Batch 66 of the Eco-Cha Tea Club is a Fo Shou Oolong Tea produced in Pinglin, Taiwan. The Chinese Fo Shou (佛手) means Buddha Hand. The name refers to the tea plant, or cultivar, which classifies as a large leaf type. This puts it in the category of Assam, and wild strains of tea, along with the Taiwanese hybrid cultivar — Red Jade #18. Despite the fact that virtually all large leaf type strains of tea are cultivated for Black Tea and White Tea production in Taiwan, Fo Shou has found its unique niche in the making of (partially oxidized) Oolong Tea. This batch of Fo Shou was made in the fashion of traditionally made Tie Guan Yin from Mu Zha, Taiwan, but more delicately roasted.
Our source of Tie Guan Yin Oolong sources raw leaf mateirial from tea farmers in the Pinglin tea growing region north of Taipei, which is where this batch of Fo Shou Tea was grown. He processes these leaves by himself at his friend's factory in Pinglin. Then takes his "mao cha" or "unfinished tea" home to slowly roast it to its potential. The photo below taken several years ago shows the young Fo Shou plants on his own farm in Muzha. This plot is still too small to produce any significant crop. As shown in the first photo above, this strain has very large leaves that clearly distinguish it from the more commonly cultivated small leaf type strains that are used for Oolong production.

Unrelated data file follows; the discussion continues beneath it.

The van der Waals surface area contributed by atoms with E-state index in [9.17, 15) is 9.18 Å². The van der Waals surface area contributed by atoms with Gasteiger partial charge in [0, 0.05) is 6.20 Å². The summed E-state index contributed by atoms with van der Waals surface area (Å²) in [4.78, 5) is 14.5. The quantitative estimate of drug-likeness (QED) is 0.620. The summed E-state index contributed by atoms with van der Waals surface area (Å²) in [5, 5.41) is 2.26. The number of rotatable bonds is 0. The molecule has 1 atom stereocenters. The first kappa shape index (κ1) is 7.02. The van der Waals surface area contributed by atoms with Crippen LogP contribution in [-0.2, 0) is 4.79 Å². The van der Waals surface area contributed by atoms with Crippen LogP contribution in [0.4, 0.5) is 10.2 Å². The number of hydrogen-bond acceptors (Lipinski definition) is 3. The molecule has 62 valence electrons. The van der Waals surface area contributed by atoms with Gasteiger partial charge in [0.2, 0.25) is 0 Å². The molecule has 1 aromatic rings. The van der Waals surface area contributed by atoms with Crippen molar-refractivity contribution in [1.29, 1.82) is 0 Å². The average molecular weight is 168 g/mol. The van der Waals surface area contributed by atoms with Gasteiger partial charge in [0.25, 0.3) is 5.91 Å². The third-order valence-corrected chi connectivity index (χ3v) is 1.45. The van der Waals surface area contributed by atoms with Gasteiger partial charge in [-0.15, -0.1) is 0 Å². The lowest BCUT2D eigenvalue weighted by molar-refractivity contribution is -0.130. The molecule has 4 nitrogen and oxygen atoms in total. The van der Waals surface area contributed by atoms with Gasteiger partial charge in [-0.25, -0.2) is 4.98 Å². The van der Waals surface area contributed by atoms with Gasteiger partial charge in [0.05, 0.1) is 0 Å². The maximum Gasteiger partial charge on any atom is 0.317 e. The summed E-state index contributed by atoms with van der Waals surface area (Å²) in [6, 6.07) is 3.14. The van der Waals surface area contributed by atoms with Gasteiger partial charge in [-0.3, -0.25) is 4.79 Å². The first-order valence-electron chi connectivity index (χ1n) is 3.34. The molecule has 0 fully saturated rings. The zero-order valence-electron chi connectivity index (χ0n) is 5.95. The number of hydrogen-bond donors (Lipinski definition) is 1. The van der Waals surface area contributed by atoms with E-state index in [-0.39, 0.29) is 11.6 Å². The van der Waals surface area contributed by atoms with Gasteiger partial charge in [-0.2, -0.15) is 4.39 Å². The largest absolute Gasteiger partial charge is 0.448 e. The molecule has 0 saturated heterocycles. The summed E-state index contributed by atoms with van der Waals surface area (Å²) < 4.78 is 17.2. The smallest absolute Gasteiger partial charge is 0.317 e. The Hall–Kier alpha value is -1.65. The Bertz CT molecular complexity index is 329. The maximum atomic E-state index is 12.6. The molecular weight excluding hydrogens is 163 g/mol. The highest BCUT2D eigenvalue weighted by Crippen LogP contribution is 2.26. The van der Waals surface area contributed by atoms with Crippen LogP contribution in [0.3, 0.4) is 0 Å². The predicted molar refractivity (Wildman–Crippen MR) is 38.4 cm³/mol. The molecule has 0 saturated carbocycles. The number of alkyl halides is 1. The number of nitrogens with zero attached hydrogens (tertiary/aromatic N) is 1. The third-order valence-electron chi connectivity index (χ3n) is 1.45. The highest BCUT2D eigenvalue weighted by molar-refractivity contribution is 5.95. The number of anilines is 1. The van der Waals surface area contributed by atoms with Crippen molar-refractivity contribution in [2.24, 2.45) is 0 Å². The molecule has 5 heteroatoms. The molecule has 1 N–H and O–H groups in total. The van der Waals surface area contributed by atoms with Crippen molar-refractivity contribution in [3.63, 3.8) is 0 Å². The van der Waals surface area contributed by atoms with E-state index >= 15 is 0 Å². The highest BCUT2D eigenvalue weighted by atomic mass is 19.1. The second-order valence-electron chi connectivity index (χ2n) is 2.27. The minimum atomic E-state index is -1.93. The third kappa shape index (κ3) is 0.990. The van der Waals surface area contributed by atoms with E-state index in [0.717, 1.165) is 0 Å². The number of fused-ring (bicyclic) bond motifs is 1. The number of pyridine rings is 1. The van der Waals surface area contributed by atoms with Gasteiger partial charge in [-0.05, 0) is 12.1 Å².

Even in Pinglin, this strain is very scarce. Our friend sourced a whole day's harvest of hand picked leaves, and the finished product amounted to less than 20kg in total. Since this traditionally made tea is well-oxidized and roasted repeatedly, it's quality improves with several months of "rest". We sourced this tea last winter, and let it settle until now in order to allow it to express itself properly!
The maker of this tea is a rare gem of a person as well. He lives an intentionally simple life based on his Buddhist practice, and ardently strives to be a world class tea maker. His wall of awards are testimony to his achievement.
We feel privileged to be able to share a descendent of a traditionally made Oolong from mainland China. We feel it is a true rarity that represents Taiwanese tea making expertise as well as deep historical roots in the Oolong tradition from the mainland.